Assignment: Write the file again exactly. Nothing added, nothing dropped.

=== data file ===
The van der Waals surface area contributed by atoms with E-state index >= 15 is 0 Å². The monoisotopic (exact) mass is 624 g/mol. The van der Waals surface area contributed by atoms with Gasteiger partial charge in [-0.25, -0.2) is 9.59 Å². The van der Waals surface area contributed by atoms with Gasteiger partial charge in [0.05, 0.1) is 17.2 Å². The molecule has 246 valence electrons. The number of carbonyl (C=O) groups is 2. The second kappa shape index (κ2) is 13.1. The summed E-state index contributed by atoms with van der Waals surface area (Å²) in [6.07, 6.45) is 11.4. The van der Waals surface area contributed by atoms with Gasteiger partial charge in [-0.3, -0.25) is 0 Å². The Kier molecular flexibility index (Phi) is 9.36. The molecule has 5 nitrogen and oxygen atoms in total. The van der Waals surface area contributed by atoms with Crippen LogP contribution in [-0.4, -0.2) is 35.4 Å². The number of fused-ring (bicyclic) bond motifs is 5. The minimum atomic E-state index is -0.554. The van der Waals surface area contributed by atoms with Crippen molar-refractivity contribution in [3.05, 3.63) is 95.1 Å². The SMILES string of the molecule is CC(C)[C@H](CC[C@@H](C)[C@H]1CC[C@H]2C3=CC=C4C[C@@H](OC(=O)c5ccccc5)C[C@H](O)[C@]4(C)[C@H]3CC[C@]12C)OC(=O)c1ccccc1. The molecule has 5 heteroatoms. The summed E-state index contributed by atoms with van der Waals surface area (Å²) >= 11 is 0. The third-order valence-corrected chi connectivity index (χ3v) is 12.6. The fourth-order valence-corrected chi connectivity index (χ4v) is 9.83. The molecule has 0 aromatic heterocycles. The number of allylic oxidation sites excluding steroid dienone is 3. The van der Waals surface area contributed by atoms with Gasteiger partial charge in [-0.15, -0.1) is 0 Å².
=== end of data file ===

The van der Waals surface area contributed by atoms with E-state index >= 15 is 0 Å². The monoisotopic (exact) mass is 624 g/mol. The van der Waals surface area contributed by atoms with Gasteiger partial charge in [-0.25, -0.2) is 9.59 Å². The van der Waals surface area contributed by atoms with Gasteiger partial charge in [0.05, 0.1) is 17.2 Å². The molecule has 246 valence electrons. The number of carbonyl (C=O) groups is 2. The second kappa shape index (κ2) is 13.1. The summed E-state index contributed by atoms with van der Waals surface area (Å²) in [6.07, 6.45) is 11.4. The van der Waals surface area contributed by atoms with Gasteiger partial charge in [-0.3, -0.25) is 0 Å². The Kier molecular flexibility index (Phi) is 9.36. The molecule has 5 nitrogen and oxygen atoms in total. The van der Waals surface area contributed by atoms with Crippen LogP contribution in [-0.4, -0.2) is 35.4 Å². The number of fused-ring (bicyclic) bond motifs is 5. The minimum atomic E-state index is -0.554. The van der Waals surface area contributed by atoms with Crippen molar-refractivity contribution in [3.05, 3.63) is 95.1 Å². The SMILES string of the molecule is CC(C)[C@H](CC[C@@H](C)[C@H]1CC[C@H]2C3=CC=C4C[C@@H](OC(=O)c5ccccc5)C[C@H](O)[C@]4(C)[C@H]3CC[C@]12C)OC(=O)c1ccccc1. The molecule has 5 heteroatoms. The summed E-state index contributed by atoms with van der Waals surface area (Å²) >= 11 is 0. The third-order valence-corrected chi connectivity index (χ3v) is 12.6. The fourth-order valence-corrected chi connectivity index (χ4v) is 9.83. The molecule has 0 aromatic heterocycles. The number of allylic oxidation sites excluding steroid dienone is 3. The van der Waals surface area contributed by atoms with Gasteiger partial charge in [-0.15, -0.1) is 0 Å².